Teen dating violence prevention program launches at J.H. Rose High School

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J.H. Rose High School in Greenville has been picked to launch the new pilot initiative called the Catch Program.

The program’s curriculum teaches students about teen dating violence and what a healthy relationship should look like.

If the pilot test goes well, the goal is to eventually implement it at all of Pitt County’s High Schools.

Portia Willis, the outreach coordinator for the Center for Family Violence Prevention in Greenville is working with students.

Willis explains some signs parents should be on the lookout for that may indicate their child is in an abusive relationship.

“You’ve got to be vigilant,” said Willis. “When you’re teen’s grades maybe dropping. When they’re becoming more isolated. When they want to spend all of their time with that person.”

For the past two weeks, students have participated in the curriculum.

On Thursday, they wrote positive affirmations with chalk on the school’s sidewalk to encourage their peers to be in healthy relationships.

One student tells Nine on Your Side why she participated.

“I think having a healthy relationship is really important to loving yourself,” said the student. “If you’re in some sort of relationship that is more draining than giving it can affect your whole life.”

Just to drive home how big of an issue teen dating violence is, Willis said one in three teens will experience teen dating violence between the years of 16 to 24-years-old.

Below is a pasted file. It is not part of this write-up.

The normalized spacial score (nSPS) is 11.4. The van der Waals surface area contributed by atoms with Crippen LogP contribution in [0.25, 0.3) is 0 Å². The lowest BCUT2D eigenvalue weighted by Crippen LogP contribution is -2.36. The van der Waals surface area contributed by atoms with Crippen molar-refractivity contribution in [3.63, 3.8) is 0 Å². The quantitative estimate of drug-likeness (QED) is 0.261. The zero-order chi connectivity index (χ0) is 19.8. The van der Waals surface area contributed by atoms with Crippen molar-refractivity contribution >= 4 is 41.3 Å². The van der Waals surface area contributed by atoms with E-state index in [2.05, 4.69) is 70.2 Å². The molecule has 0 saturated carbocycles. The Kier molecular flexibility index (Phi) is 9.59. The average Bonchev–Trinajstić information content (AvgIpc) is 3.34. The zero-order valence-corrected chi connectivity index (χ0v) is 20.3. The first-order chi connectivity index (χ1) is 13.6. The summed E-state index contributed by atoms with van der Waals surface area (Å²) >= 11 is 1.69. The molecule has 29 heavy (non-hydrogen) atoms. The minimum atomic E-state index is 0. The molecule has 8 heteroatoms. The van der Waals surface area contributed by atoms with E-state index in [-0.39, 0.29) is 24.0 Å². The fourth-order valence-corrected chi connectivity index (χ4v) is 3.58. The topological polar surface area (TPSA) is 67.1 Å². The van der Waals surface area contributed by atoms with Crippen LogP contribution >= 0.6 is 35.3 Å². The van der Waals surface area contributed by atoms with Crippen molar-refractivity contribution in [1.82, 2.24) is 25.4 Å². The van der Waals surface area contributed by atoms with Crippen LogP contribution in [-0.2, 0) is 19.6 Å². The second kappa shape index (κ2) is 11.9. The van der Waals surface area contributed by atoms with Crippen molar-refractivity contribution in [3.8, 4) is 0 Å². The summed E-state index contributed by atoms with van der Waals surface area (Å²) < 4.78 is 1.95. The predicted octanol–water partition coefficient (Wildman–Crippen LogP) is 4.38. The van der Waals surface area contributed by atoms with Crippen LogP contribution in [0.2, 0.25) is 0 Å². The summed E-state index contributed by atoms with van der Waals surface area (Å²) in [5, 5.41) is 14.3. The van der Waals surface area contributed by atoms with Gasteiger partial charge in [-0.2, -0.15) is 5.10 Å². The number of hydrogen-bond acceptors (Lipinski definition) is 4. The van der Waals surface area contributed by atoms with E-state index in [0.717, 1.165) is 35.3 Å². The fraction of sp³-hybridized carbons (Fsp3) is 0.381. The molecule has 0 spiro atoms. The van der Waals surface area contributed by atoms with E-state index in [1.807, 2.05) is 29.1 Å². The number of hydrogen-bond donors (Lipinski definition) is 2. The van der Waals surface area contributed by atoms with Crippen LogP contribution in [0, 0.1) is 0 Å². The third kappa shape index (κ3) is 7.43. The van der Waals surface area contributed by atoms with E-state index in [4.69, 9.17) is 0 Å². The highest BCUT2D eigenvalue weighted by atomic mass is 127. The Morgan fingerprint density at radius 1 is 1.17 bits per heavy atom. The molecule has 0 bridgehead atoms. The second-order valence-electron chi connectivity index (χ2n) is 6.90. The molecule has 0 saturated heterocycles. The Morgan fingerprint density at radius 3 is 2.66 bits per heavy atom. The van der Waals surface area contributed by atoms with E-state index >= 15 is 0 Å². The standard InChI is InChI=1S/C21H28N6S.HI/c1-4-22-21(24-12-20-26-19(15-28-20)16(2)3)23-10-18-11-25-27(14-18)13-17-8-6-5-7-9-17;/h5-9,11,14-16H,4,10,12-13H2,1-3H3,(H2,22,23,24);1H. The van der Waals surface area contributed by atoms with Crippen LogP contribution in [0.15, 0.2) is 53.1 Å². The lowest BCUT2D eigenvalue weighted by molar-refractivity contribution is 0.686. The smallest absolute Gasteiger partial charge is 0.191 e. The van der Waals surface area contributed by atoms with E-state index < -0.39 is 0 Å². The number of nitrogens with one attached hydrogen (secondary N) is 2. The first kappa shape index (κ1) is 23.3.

She also said some teens may not even be aware they are in an abusive relationship.

Willis said some warning signs include your partner excessively calling or emailing you and checking your messages.

Also happening at J.H. Rose High School, a program that’s helping students get ready to visit colleges.

In the Taking Steps Beyond Rose Program, students participate in multiple seminars where they can earn points to participate in a college tour.

On Thursday, students learned how to tie a tie.

“They earn their seat on the bus through college prep behavior,” said Tracey Moore, a 9th & 10th grade math teacher. “One of the things that we’re doing right now to earn points for our ECU trip is the kids go to a formal luncheon. We’ll before the luncheon, we have to show them what that means, and how you feel comfortable doing that.”

This program is unique to J.H. Rose.

Organizers say it’s all about giving students motivation to do well in school by giving them a vision of what they can do after high school.

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